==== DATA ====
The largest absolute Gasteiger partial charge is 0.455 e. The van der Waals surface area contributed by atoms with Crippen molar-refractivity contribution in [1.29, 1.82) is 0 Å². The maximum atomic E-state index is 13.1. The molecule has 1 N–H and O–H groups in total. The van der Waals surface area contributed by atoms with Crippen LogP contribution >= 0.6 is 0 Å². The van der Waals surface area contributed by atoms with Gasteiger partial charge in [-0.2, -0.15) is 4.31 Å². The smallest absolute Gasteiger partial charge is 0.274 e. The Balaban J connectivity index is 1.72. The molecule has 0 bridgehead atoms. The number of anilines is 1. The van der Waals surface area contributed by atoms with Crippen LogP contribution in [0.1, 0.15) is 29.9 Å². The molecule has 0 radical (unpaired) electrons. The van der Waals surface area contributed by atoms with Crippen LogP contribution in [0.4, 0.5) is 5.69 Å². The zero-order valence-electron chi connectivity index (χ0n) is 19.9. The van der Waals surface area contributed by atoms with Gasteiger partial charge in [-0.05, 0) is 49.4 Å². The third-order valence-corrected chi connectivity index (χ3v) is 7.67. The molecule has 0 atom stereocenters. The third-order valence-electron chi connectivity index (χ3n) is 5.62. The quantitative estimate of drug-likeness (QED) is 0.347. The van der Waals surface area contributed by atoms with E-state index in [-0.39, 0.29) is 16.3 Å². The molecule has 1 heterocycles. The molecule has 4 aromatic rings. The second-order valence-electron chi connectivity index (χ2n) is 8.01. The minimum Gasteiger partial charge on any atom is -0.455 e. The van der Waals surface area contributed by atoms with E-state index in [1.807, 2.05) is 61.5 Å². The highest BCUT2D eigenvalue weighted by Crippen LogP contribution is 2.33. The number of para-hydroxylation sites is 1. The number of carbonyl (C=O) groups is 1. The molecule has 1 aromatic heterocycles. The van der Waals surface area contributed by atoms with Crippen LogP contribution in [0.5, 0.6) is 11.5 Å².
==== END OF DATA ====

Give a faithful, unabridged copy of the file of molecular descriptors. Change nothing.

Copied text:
The largest absolute Gasteiger partial charge is 0.455 e. The van der Waals surface area contributed by atoms with Crippen molar-refractivity contribution in [1.29, 1.82) is 0 Å². The maximum atomic E-state index is 13.1. The molecule has 1 N–H and O–H groups in total. The van der Waals surface area contributed by atoms with Crippen LogP contribution >= 0.6 is 0 Å². The van der Waals surface area contributed by atoms with Gasteiger partial charge in [-0.2, -0.15) is 4.31 Å². The smallest absolute Gasteiger partial charge is 0.274 e. The Balaban J connectivity index is 1.72. The molecule has 0 bridgehead atoms. The number of anilines is 1. The van der Waals surface area contributed by atoms with Crippen LogP contribution in [0.1, 0.15) is 29.9 Å². The molecule has 0 radical (unpaired) electrons. The van der Waals surface area contributed by atoms with Crippen LogP contribution in [0.4, 0.5) is 5.69 Å². The zero-order valence-electron chi connectivity index (χ0n) is 19.9. The van der Waals surface area contributed by atoms with Gasteiger partial charge in [-0.05, 0) is 49.4 Å². The third-order valence-corrected chi connectivity index (χ3v) is 7.67. The molecule has 0 atom stereocenters. The third-order valence-electron chi connectivity index (χ3n) is 5.62. The quantitative estimate of drug-likeness (QED) is 0.347. The van der Waals surface area contributed by atoms with E-state index in [-0.39, 0.29) is 16.3 Å². The molecule has 1 heterocycles. The molecule has 4 aromatic rings. The second-order valence-electron chi connectivity index (χ2n) is 8.01. The minimum Gasteiger partial charge on any atom is -0.455 e. The van der Waals surface area contributed by atoms with E-state index in [1.807, 2.05) is 61.5 Å². The highest BCUT2D eigenvalue weighted by Crippen LogP contribution is 2.33. The number of para-hydroxylation sites is 1. The number of carbonyl (C=O) groups is 1. The molecule has 1 aromatic heterocycles. The van der Waals surface area contributed by atoms with Crippen LogP contribution in [0.5, 0.6) is 11.5 Å².